“Since we have a great priest over the house of God, let us draw near with a true heart in full assurance of faith, with our hearts sprinkled clean from an evil conscience and our bodies washed with pure water.” ~ Hebrews 10:21-22
According to the author of the letter to the Hebrews, this is how we must draw near to God: with a “true” heart. Thus translate both the King James Version and the English Standard Version. A “sincere” heart, the New International Version tells us. The Blue Letter Bible Dictionary offers more depth for this word translated “true” and “sincere,” the Greek alēthinos: “that which is opposite to what is fictitious, counterfeit, imaginary, simulated or pretended.”
As easy as it is to hear the accuser’s words in our ears as we read these challenging words—words that challenge us because we know our own hearts all too well to believe that they are constantly true in our pursuit of God—we must remember the context of the book of Hebrews. The author sets before his beleaguered audience (and us) a great High Priest who understands our hearts because He had to be made like His brothers in every respect (Hebrews 2:17). This Great High Priest, Christ Jesus, knows our hearts, yet He encourages us to come boldly to the throne of grace “that we may receive mercy and find grace to help in time of need” (Hebrews 4:16).
So we come. We do come. However, we come confessing to God, and—if we’re honest enough—to one another, that our hearts are often untrue…that we are too often distracted…that we come with unhungry hearts that are saturated with the world…that we must, in fact, pray with David for God to give us an undivided heart so that we may fear His name (Psalm 86:11).
And God, in His great grace, answers our prayers for a true heart—because our drawing near to Him is His goal for us. Our Great High Priest, ever interceding for His Bride, has prayed for us, that we would know the only true God, and Jesus Christ whom God has sent (John 17:3). This is how we know that God is pleased to continually fashion our hearts into the resemblance of His Son’s heart, the only heart that was and is undivided in its purpose: “Behold, I have come to do your will” (Hebrews 10:9). And, as Kent Hughes so beautifully reminds us, “The life of Christ in us—the same life that said, ‘Behold I have come to do your will, O God’—animates us!”
What amazing grace.
So when we are tempted to despair of our hearts that seem so often to be the opposite of a true heart, we must preach the Gospel to ourselves—and to one another. We must remind ourselves and each other that it is “since we have a great priest over the house of God” that we can “draw near with a true heart in full assurance of faith” (Hebrews 10:21-22). Our faith, my friend, is not in our own hearts, but in our Great High Priest over the house of God.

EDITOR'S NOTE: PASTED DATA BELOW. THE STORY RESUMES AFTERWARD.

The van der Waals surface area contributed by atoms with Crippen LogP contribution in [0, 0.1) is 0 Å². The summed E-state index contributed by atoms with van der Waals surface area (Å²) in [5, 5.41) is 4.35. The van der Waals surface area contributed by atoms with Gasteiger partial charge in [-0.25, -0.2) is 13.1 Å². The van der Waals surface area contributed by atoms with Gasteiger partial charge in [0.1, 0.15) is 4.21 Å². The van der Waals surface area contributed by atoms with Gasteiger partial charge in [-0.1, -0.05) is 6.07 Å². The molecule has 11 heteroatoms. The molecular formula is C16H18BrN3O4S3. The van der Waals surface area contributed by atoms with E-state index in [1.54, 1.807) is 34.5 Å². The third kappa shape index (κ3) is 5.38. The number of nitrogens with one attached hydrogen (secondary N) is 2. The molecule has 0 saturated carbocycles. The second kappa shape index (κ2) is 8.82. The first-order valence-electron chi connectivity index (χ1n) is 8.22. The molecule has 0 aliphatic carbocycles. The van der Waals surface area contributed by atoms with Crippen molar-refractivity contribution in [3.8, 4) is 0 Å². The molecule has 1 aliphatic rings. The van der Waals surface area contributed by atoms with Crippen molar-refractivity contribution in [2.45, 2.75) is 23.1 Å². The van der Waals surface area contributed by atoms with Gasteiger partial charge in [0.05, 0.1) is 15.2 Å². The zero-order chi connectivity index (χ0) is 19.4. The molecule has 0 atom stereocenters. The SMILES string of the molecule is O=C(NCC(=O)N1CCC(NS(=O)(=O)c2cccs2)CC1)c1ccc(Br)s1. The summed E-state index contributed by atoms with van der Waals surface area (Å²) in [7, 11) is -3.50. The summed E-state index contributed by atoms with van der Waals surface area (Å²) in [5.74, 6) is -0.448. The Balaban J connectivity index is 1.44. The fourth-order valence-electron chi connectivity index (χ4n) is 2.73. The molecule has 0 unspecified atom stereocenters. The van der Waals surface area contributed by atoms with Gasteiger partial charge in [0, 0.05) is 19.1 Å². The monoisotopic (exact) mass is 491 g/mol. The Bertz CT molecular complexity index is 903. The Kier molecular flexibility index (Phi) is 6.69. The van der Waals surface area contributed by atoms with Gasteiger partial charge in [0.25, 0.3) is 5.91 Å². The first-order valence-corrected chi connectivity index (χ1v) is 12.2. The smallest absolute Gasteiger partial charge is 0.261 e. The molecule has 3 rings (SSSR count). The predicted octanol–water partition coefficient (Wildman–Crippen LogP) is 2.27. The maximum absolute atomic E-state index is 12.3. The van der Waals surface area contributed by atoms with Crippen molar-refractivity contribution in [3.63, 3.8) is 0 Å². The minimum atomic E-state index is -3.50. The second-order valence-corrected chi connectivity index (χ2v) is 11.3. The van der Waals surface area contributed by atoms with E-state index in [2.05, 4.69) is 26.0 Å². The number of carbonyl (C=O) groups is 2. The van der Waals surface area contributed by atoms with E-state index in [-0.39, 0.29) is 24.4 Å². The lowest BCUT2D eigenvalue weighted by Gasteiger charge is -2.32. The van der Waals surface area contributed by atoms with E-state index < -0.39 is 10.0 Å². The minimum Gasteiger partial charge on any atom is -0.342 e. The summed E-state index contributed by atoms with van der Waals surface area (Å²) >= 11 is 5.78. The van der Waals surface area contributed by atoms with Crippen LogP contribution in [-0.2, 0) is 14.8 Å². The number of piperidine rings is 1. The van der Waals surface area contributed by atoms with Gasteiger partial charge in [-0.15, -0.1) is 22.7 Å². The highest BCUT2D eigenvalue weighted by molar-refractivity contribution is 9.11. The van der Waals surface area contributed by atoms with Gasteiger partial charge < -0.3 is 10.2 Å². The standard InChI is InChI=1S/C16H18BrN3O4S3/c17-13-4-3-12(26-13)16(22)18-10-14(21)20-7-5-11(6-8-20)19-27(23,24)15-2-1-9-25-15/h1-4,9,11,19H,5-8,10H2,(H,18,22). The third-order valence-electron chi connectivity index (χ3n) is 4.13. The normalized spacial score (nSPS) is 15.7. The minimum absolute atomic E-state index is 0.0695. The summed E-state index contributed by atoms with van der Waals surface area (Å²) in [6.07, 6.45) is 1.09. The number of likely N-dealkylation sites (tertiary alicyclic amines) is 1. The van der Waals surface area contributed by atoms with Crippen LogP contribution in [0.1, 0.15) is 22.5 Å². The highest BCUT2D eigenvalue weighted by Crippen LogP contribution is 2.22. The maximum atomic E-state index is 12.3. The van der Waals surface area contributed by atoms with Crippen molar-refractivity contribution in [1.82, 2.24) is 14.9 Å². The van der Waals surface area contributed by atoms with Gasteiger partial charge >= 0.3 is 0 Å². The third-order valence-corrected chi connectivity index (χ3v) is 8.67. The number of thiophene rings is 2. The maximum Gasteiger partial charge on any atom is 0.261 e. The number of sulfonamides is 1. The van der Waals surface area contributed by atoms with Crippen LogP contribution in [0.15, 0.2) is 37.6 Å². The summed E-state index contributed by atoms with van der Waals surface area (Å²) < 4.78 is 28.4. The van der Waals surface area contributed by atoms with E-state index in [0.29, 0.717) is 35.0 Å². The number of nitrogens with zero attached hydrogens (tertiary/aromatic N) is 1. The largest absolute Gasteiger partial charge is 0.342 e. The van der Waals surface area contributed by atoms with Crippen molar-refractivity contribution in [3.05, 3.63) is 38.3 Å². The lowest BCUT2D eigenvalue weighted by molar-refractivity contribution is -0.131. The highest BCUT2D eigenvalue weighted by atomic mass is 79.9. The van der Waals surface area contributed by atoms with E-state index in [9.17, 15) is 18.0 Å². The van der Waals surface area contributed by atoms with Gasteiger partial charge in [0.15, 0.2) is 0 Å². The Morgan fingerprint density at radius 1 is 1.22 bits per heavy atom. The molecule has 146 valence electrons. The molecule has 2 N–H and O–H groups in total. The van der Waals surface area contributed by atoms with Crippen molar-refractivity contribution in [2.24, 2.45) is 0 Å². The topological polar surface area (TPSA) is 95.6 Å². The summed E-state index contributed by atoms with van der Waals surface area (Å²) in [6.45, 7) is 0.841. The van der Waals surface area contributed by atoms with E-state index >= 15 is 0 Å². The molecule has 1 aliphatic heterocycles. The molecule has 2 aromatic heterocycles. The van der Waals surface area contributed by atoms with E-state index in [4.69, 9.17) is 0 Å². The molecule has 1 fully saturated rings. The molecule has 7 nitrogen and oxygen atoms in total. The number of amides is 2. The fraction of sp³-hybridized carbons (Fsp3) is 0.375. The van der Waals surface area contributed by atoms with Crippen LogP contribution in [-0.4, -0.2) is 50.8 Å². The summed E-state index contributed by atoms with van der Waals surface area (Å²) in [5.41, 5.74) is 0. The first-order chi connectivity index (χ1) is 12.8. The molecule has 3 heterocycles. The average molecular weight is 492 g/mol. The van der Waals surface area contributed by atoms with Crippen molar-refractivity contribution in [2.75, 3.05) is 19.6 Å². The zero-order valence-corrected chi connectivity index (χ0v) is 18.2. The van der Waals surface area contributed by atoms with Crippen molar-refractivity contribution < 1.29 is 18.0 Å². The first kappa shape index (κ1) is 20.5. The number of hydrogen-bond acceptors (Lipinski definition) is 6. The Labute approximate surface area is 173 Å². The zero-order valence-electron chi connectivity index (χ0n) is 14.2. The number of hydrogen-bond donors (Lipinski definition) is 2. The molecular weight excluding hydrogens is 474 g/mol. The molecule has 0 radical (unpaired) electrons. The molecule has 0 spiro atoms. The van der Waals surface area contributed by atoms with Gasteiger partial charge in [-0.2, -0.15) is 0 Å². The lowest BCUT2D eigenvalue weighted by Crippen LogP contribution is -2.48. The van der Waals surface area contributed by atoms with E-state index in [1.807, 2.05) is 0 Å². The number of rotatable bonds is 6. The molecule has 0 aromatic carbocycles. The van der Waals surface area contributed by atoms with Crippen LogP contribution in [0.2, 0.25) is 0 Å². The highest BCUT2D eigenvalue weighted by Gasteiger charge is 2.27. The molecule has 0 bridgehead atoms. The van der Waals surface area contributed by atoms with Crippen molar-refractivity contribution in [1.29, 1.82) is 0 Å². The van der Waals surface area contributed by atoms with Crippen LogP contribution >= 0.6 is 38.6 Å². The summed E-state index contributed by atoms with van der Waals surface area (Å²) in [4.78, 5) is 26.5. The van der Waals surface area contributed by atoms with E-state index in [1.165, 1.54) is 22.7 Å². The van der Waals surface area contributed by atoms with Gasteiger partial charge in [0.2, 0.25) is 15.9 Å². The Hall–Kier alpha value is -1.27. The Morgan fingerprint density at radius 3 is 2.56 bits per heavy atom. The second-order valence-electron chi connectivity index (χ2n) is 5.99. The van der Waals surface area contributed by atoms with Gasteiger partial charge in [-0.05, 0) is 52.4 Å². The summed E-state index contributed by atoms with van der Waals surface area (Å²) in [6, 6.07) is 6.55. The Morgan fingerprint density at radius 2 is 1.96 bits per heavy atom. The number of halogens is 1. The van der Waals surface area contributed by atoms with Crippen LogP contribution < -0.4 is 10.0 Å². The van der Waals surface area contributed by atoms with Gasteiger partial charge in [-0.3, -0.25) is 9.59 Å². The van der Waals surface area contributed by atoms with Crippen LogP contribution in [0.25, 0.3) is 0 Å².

Deitrich Bonhoeffer, a German Lutheran pastor, theologian, and anti-Nazi dissident, wrote several poems from prison shortly before he was executed by the Nazis on April 9, 1945. One of those poems, “Who Am I?,” deals with this issue of a divided heart. As you read his poem, keep in mind the honest evaluation of his own heart that Mr. Bonhoeffer offers. And, more importantly, allow his last line to cause your own heart to sing to the God who beckons you to come.
Who Am I?
by Dietrich Bonhoeffer
Who am I? They often tell me
I stepped from my cell’s confinement
Calmly, cheerfully, firmly,
Like a Squire from his country house.
Who am I? They often tell me
I used to speak to my warders
Freely and friendly and clearly,
As thought it were mine to command.
Who am I? They also tell me
I bore the days of misfortune
Equably, smilingly, proudly,
like one accustomed to win.
Am I then really that which other men tell of?
Or am I only what I myself know of myself?
Restless and longing and sick, like a bird in a cage,
Struggling for breath, as though hands were compressing my throat,
Yearning for colors, for flowers, for the voices of birds,
Thirsting for words of kindness, for neighborliness,
Tossing in expectations of great events,
Powerlessly trembling for friends at an infinite distance,
Weary and empty at praying, at thinking, at making,
Faint, and ready to say farewell to it all.
Who am I? This or the Other?
Am I one person today and tomorrow another?
Am I both at once? A hypocrite before others,
And before myself a contemptible woebegone weakling?
Or is something within me still like a beaten army
Fleeing in disorder from victory already achieved?
Who am I? They mock me, these lonely questions of mine.
Whoever I am, Thou knowest, O God, I am thine!